Dietary ethics are a regular feature of conversation in my kitchen. I am vegetarian, my housemate mostly is too, unless someone else doesn’t want their meat at formal, in which case waste reduction prevails, but we both worry that this isn’t enough. The main subject of debate tends to be dairy — soya yoghurt and almond milk are often to be found in our fridge. We both keep dairy milk as well though, because tea just isn’t the same without it (and Asda doesn’t sell “that special type of oat milk which doesn’t curdle in hot drinks”).
My concern about the dairy industry is relatively recent — arising from watching Simon Amstell’s excellent mockumentary Carnage, in which the vegan citizens of 2067 look back on the now-extinct meat and dairy industries. The film highlights the brutality of artificially inseminating cows and requiring them to be both pregnant and lactating simultaneously, a practice which also occurs in organic farming. The poor treatment of dairy cows, especially in comparison to those bred for meat, is something which my vet friends have pointed out to me before. This, and the associated culling of male calves at birth, suggests that the moral high-ground in terms of animal welfare isn’t achieved simply by not eating beef – the milk would have to go too. This argument also applies on environmental grounds. As David MacKay discusses in “Sustainable Energy – without the hot air”, drinking a pint of milk a day and eating 50g of cheese is approximately equivalent to employing 1/16 of a cow — better than eating the meat as well, but hardly environmentally friendly.
So far, then, veganism looks like the most ethical option — unsurprisingly, perhaps, a diet excluding animal products is likely to minimise the exploitation of animals. The discussion in our kitchen, however, is only just beginning." For instance, which dairy substitute—since we would still like yoghurt and milk for our breakfast—is the best ethical choice? This subject is fraught with environmental issues.
One concern is the amount of water which goes into producing milk substitutes, often in water-poor regions. Almond milk is a prime example – with each almond requiring 5 litres of water to produce, and UK production coming mostly from California, which has experienced a series of droughts in recent years. As it turns out, this might not be such a big problem; since most almond milk is only about 2% almonds, the average litre probably contains no more than 10 almonds. This puts the water use per litre around 51 litres (adding one for making up the rest of the bottle). A litre of dairy milk, however, takes around 1000 litres of water to produce, according to research by the Institute of Mechanical Engineers. This research reveals some additional unpalatable information — chocolate requires 17,196 litres of water per kilogram to produce, higher even than a kilogram of beef.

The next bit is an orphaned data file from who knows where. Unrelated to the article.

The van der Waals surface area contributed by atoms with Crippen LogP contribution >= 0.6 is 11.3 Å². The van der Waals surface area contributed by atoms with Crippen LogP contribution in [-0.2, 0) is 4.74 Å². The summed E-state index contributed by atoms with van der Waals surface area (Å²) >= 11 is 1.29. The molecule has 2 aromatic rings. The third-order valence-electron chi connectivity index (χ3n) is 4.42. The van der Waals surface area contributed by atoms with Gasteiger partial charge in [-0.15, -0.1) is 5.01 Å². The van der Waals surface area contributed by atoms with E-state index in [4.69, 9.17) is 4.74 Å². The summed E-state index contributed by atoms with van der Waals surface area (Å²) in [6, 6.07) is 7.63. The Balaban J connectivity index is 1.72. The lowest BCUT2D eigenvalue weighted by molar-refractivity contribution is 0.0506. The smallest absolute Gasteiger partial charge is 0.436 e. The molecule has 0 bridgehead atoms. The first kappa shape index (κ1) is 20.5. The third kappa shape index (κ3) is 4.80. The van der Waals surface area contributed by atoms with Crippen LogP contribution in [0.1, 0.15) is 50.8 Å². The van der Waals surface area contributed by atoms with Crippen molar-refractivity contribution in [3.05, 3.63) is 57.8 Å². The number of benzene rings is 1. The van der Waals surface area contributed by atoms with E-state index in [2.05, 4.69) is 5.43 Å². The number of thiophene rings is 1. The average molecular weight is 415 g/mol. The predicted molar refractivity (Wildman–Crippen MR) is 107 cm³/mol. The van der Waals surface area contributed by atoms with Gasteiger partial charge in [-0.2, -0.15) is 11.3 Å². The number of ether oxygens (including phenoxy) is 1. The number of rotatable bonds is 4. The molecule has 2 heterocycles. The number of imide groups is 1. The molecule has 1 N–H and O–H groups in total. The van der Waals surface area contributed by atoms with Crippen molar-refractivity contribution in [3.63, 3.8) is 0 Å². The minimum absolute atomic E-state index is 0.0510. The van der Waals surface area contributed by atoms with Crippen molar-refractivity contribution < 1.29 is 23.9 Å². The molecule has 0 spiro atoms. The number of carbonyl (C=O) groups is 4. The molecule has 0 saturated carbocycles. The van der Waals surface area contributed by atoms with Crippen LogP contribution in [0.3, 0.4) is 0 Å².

Many of the elements needed to replace meat and dairy in a vegan diet, such as soya, lentils and chickpeas can’t be grown in the UK, requiring food to be transported long distances, with associated carbon emissions. Soya and coconut milk both have this issue. Pulses also come with the snag of packaging. Who really has the time in today’s hectic world (and certainly in a Cambridge term, with hobs that have to be turned back on every 10 minutes) to soak beans overnight and cook for hours the next day? But aluminium, as well as being a finite resource, is the most energy intensive packaging material in common use for foods and a modern UK vegan seems likely to use more tins than the average omnivore.
Another issue is land use. Pulses tend to have a low energy value per unit area of crop, so require large areas to farm. Soya in particular has received bad press, as increasing global demand is leading to deforestation in South America analogous to that due to cattle farming. Moves towards mono-cultural farming also tend to reduce soil quality over time, reducing productivity and requiring ever greater areas to be used for agriculture. Increasing demand from countries like the UK, which can’t grow their own pulses, can also lead to supply issues in the countries where they do originate. Quinoa has been a key example of this, with yummy mummies and clean-eaters pricing Peruvians out of their staple food.
Vegans, though, are hardly the only consumers of quinoa. The same can be said of ethical concerns relating to the treatment of workers involved in food production around the world. Reports of “blood cashews” and child labour in the agricultural sector are issues that we all need to face up to, irrespective of our diets, as a common, unethical feature of modern food production. The salient point here is that no diet can be called “cruelty free”, even without cruelty to animals.
Similarly, no diet has zero environmental impact. And so my housemate and I conclude, rather sadly, that whilst we should probably ditch the dairy… and eat local… and only buy food with minimal packaging… the whole business of eating ethically and sustainably is so complicated that for now aiming for these ideals will have to do. If everyone were to reduce their intake of meat and dairy as much as they feel they can that would have a significant impact. Indeed, a recent study reported that if US citizens changed from their current high calorie diet to a “normal” calorific intake they could reduce the associated greenhouse gas emissions by 9%. Some food for thought.